Cathay Pacific Airways (Hong Kong) reported a first half net profit of HK $347 million ($44.7 million), up from a net income of HK $24 million ($3.1 million) in the same period a year ago.
The airline issued this first half report:
The Cathay Pacific Group reported an attributable profit of HK $347 million (all amounts in Hong Kong dollars) for the first six months of 2014. This compares to a profit of HK $24 million in the first half of 2013. Earnings per share were HK 8.8 cents compared to earnings per share of HK 0.6 cents for the corresponding period in the previous year. Turnover for the period rose by 4.6% to HK $50,840 million.
A number of factors had a significant negative impact on the Group’s business in the first six months of 2014. The principal adverse factors were reduced passenger yield, continued weakness and over-capacity in the air cargo market, the continued high fuel price and a weak performance from an associated company, Air China.
Fuel remains the Group’s most significant cost. In the first half of 2014 fuel costs increased by 5.2% compared to the same period in 2013. Fuel accounted for 37.9% of total operating costs, which represents a 0.9 percentage point decrease compared with the corresponding period in 2013. In the first half of 2014, hedging activities resulted in a gain of HK $1,024 million. A significant amount of this gain is unrealised. Cathay Pacific continues to increase fuel efficiency by modernising its fleet. It is also focused on controlling costs.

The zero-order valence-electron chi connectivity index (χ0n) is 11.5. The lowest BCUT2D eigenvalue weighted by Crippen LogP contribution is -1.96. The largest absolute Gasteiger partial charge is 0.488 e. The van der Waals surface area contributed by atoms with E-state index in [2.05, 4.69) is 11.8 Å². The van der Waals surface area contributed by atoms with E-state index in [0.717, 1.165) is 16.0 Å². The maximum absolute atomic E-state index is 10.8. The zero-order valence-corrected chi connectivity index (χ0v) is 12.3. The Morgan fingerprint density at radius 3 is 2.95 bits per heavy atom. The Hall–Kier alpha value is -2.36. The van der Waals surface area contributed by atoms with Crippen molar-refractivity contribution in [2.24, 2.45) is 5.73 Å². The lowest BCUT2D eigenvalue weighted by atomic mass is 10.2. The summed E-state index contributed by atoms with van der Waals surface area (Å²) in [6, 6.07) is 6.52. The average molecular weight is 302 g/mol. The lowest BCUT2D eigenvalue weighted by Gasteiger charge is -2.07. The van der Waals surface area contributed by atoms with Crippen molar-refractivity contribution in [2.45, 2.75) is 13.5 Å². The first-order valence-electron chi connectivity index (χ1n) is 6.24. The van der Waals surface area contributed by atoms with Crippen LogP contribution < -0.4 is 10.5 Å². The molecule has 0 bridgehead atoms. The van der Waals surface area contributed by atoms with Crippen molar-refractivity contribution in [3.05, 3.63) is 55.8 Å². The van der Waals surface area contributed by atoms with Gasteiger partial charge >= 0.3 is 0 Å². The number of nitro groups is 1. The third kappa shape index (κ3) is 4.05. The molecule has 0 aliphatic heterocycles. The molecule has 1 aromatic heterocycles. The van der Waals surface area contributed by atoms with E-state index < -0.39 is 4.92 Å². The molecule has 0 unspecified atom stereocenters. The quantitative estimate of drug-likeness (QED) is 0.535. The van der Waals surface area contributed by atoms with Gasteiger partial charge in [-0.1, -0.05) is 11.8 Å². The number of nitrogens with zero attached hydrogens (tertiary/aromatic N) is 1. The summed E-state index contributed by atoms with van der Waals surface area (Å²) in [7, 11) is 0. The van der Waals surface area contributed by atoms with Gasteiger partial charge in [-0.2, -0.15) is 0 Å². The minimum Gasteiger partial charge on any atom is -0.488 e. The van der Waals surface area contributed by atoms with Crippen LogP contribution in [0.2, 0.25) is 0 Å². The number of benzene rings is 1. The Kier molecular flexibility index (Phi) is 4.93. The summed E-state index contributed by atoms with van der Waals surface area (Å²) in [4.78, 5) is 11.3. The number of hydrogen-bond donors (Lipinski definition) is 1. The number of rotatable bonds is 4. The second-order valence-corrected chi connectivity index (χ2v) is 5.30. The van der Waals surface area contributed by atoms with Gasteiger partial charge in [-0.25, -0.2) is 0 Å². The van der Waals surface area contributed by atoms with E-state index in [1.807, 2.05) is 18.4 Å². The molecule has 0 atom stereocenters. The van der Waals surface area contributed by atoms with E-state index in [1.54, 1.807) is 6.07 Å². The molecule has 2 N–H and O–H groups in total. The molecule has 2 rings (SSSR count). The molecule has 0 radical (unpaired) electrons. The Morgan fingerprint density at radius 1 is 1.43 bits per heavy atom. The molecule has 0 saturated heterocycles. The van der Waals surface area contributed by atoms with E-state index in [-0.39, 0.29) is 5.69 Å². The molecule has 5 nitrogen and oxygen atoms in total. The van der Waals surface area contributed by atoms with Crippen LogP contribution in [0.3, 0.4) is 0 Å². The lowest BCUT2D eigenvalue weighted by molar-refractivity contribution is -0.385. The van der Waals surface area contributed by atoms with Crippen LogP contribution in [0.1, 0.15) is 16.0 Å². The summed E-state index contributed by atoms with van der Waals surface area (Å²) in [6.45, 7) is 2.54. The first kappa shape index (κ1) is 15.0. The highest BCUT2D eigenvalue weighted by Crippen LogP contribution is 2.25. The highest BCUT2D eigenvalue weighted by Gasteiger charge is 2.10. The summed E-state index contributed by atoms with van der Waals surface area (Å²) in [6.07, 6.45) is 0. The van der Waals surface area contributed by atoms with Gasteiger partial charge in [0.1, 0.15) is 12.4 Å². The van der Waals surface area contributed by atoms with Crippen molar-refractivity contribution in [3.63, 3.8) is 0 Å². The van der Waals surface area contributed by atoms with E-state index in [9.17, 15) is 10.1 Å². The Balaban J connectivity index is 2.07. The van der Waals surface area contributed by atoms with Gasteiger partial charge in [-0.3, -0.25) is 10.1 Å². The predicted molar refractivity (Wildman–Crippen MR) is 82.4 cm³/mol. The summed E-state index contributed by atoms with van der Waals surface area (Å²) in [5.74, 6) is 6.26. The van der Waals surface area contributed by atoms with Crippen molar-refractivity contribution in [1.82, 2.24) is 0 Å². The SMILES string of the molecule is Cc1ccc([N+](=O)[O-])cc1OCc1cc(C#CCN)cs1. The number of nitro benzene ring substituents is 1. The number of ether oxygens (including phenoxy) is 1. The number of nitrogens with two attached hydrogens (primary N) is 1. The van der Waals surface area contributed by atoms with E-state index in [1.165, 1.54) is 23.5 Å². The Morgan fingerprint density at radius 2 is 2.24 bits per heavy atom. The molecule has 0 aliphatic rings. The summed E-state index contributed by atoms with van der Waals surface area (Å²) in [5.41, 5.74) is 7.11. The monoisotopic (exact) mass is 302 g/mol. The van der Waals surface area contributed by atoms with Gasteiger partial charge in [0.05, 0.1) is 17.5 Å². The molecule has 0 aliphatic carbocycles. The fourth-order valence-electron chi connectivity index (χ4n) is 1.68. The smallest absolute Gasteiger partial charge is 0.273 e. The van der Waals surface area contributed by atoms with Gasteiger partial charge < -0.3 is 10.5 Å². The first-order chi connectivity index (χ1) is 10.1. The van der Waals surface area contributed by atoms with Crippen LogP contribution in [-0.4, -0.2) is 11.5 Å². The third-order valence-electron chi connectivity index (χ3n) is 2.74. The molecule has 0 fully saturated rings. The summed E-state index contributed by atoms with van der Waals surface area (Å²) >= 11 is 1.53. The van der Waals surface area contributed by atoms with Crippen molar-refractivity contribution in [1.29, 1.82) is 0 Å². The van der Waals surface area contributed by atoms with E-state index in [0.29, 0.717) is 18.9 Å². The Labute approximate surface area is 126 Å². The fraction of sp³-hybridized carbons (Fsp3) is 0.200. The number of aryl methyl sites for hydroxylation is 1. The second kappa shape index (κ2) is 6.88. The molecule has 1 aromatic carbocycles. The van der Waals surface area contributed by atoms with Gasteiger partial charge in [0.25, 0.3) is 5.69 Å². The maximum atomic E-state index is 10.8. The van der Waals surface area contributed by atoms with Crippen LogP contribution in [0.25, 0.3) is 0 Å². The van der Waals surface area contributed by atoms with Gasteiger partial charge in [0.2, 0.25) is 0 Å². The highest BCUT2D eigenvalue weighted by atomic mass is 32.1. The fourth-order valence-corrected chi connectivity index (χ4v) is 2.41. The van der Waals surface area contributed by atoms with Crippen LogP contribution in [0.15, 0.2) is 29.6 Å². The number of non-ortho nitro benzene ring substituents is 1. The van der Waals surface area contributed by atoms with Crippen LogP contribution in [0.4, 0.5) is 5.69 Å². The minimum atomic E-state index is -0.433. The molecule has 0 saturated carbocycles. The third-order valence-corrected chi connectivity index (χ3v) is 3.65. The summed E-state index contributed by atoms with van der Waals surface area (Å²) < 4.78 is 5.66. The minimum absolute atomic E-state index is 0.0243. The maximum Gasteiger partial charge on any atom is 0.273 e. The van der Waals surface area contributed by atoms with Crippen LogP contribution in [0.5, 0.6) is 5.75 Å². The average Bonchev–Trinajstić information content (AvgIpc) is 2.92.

The Group’s passenger revenue in the first six months of 2014 increased by 4.4% to HK $36,520 million compared to the same period in 2013. Capacity increased by 5.3% as a result of the introduction of new routes (to Doha and Newark) and increased frequencies on existing long-haul routes. The load factor increased by 2.3 percentage points to 83.6%, but the increase in passenger numbers was at the expense of yield, which fell by 3.5% to HK 66.6 cents. Passenger demand was strong in all classes of travel on long-haul routes. Demand on regional routes was generally robust, although strong competition put downward pressure on yield and demand was weak on certain Southeast Asian routes.
The Group’s cargo revenue for the first half of 2014 was HK $11,663 million, a rise of 3.4% compared to the same period in the previous year. Yield for Cathay Pacific and Dragonair decreased by 6.9% to HK $2.17. Capacity increased by 10.8%, while the load factor rose by 0.8 percentage points to 63.2%. Over-capacity in the industry remains a major concern and has made it difficult to increase rates. The airlines continued to manage capacity in line with demand in the first half of 2014. More cargo was carried in the bellies of passenger aircraft, reflecting increased use of Boeing 777-300 ER aircraft. Its new cargo terminal in Hong Kong is operating smoothly and now provides services for airlines outside the Cathay Pacific Group.